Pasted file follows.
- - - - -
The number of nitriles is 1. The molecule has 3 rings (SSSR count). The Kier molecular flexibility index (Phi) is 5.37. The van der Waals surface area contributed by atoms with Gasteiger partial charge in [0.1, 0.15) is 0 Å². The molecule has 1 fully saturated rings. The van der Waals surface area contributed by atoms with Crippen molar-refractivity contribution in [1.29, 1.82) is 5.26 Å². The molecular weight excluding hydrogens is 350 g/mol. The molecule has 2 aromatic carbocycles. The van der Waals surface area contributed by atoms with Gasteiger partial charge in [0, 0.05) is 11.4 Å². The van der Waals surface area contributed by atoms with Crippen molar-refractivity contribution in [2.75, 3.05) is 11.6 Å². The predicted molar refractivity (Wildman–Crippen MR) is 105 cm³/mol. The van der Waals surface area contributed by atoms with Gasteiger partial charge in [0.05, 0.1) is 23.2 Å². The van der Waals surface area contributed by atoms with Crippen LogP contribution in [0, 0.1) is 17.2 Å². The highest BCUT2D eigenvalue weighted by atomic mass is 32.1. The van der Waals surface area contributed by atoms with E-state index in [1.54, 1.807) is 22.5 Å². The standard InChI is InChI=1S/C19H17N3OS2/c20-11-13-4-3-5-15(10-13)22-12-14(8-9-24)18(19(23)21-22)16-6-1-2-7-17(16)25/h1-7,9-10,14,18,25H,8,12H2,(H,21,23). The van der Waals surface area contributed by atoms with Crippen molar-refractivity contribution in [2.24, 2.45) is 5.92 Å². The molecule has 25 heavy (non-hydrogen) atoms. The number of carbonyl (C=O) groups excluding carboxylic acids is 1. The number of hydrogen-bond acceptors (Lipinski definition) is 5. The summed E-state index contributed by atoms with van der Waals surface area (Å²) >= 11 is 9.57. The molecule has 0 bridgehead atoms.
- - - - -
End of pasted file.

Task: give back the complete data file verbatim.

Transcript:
The number of nitriles is 1. The molecule has 3 rings (SSSR count). The Kier molecular flexibility index (Phi) is 5.37. The van der Waals surface area contributed by atoms with Gasteiger partial charge in [0.1, 0.15) is 0 Å². The molecule has 1 fully saturated rings. The van der Waals surface area contributed by atoms with Crippen molar-refractivity contribution in [1.29, 1.82) is 5.26 Å². The molecular weight excluding hydrogens is 350 g/mol. The molecule has 2 aromatic carbocycles. The van der Waals surface area contributed by atoms with Gasteiger partial charge in [0, 0.05) is 11.4 Å². The van der Waals surface area contributed by atoms with Crippen molar-refractivity contribution in [2.75, 3.05) is 11.6 Å². The predicted molar refractivity (Wildman–Crippen MR) is 105 cm³/mol. The van der Waals surface area contributed by atoms with Gasteiger partial charge in [0.05, 0.1) is 23.2 Å². The van der Waals surface area contributed by atoms with Crippen LogP contribution in [0, 0.1) is 17.2 Å². The highest BCUT2D eigenvalue weighted by atomic mass is 32.1. The van der Waals surface area contributed by atoms with E-state index in [1.54, 1.807) is 22.5 Å². The standard InChI is InChI=1S/C19H17N3OS2/c20-11-13-4-3-5-15(10-13)22-12-14(8-9-24)18(19(23)21-22)16-6-1-2-7-17(16)25/h1-7,9-10,14,18,25H,8,12H2,(H,21,23). The van der Waals surface area contributed by atoms with Crippen molar-refractivity contribution in [2.24, 2.45) is 5.92 Å². The molecule has 25 heavy (non-hydrogen) atoms. The number of carbonyl (C=O) groups excluding carboxylic acids is 1. The number of hydrogen-bond acceptors (Lipinski definition) is 5. The summed E-state index contributed by atoms with van der Waals surface area (Å²) >= 11 is 9.57. The molecule has 0 bridgehead atoms.